How to restrict developers to use reflection to access private methods and constructors in Java?

Using normal Java code we can't access private constructors or private methods outside of a class. But by using reflection we can access any private methods and constructors in a Java class.

So how can we give security to our Java code?

  • This would be a nice option to have for signed jars. "Under no circumstances, allow reflection against classes in this jar file". But I think, there is no such feature. – Thilo Sep 27 '11 at 11:09

Run your application using a SecurityManager and a sufficiently restrictive security policy.

There's a short summary in the tutorial and extensive information in the security documentation.

| improve this answer | |

Add checkPermission() method in all of your private method/constructor. checkPermission using sun.reflect.Reflection.getCallerClass(int n) by assert callerClass=selfClass.

The getCallerClass returns the class of the method realFramesToSkip frames up the stack (zero-based), ignoring frames associated with java.lang.reflect.Method.invoke() and its implementation. The first frame is that associated with this method, so getCallerClass(0) returns the Class object for sun.reflect.Reflection.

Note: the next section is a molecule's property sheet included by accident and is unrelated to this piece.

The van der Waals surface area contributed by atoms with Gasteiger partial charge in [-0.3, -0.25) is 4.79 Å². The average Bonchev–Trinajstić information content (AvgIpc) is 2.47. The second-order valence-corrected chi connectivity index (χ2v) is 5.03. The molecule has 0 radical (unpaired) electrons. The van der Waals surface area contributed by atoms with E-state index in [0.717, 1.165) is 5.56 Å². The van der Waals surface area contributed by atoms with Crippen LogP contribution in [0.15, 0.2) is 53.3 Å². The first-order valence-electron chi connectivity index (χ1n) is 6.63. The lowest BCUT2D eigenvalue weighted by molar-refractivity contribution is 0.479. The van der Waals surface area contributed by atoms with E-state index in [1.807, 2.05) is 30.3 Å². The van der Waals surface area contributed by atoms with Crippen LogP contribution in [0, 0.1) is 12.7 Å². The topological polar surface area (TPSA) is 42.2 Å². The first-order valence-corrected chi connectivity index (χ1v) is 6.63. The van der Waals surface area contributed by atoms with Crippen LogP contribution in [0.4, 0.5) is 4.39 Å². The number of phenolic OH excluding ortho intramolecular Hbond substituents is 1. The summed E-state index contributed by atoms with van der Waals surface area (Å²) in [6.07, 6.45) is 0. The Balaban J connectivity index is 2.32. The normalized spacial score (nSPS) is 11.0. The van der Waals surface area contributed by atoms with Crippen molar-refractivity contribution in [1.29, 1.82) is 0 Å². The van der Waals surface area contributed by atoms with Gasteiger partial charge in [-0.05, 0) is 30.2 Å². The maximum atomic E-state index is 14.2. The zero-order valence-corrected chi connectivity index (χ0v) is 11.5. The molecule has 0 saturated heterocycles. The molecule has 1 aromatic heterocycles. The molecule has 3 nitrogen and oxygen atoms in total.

public class PrivateConstructorClass {

    private PrivateConstructorClass() {
              //you own code go below

    void checkPerMission() {
        Class self = sun.reflect.Reflection.getCallerClass(1);
        Class caller = sun.reflect.Reflection.getCallerClass(3);
        if (self != caller) {
            throw new java.lang.IllegalAccessError();

You can try to test reflect, it will fail:

public class TestPrivateMain {

    Object newInstance() throws Exception {

        final Class<?> c = Class.forName("package.TestPrivate");

        final Constructor<?> constructor = c.getDeclaredConstructor();
        return constructor.newInstance();


    public static void main(String[] args) throws Exception {
        Object t = new TestPrivateMain().newInstance();
| improve this answer | |
  • 3
    Hmm...But it was a good try indeed in my opinion..Unstable API 's should not be there in the first place – Kumar Abhinav Jul 26 '14 at 5:55

You (as the developer of the code in question) cannot do that.

The end user, who runs the application, could install a SecurityManager that forbids reflection.

| improve this answer | |
  • Of course he can. He installs the security manager during startign up of his application. – Angel O'Sphere Sep 27 '11 at 11:04
  • That is not an option unless he is the developer of the application. I was thinking more about the case where he "wants to restrict developers [presumably of the application] to use reflection" against the methods he'd like to keep private. – Thilo Sep 27 '11 at 11:08
  • What prevents him to have a static initializer in his classes that installs a security manager? And ofc throiws an exception that prevents class laoding, if he can't install it? – Angel O'Sphere Sep 27 '11 at 11:24

Your Answer

By clicking “Post Your Answer”, you agree to our terms of service, privacy policy and cookie policy

Not the answer you're looking for? Browse other questions tagged or ask your own question.